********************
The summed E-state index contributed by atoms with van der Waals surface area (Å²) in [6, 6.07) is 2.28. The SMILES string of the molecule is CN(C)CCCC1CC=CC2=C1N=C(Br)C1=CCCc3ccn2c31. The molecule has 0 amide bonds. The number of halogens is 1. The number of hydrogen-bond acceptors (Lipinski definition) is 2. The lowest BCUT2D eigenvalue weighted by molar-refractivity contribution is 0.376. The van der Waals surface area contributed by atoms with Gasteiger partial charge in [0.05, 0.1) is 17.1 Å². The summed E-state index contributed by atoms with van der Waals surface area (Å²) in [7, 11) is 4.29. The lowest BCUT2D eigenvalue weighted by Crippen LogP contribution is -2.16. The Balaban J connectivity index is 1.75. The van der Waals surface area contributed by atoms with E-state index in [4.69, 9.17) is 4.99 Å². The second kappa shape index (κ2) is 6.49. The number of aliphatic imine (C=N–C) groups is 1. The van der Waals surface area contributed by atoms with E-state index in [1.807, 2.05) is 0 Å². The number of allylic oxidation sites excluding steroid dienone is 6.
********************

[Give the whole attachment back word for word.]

The summed E-state index contributed by atoms with van der Waals surface area (Å²) in [6, 6.07) is 2.28. The SMILES string of the molecule is CN(C)CCCC1CC=CC2=C1N=C(Br)C1=CCCc3ccn2c31. The molecule has 0 amide bonds. The number of halogens is 1. The number of hydrogen-bond acceptors (Lipinski definition) is 2. The lowest BCUT2D eigenvalue weighted by molar-refractivity contribution is 0.376. The van der Waals surface area contributed by atoms with Gasteiger partial charge in [0.05, 0.1) is 17.1 Å². The summed E-state index contributed by atoms with van der Waals surface area (Å²) in [7, 11) is 4.29. The lowest BCUT2D eigenvalue weighted by Crippen LogP contribution is -2.16. The Balaban J connectivity index is 1.75. The van der Waals surface area contributed by atoms with E-state index in [4.69, 9.17) is 4.99 Å². The second kappa shape index (κ2) is 6.49. The number of aliphatic imine (C=N–C) groups is 1. The van der Waals surface area contributed by atoms with E-state index in [1.807, 2.05) is 0 Å². The number of allylic oxidation sites excluding steroid dienone is 6.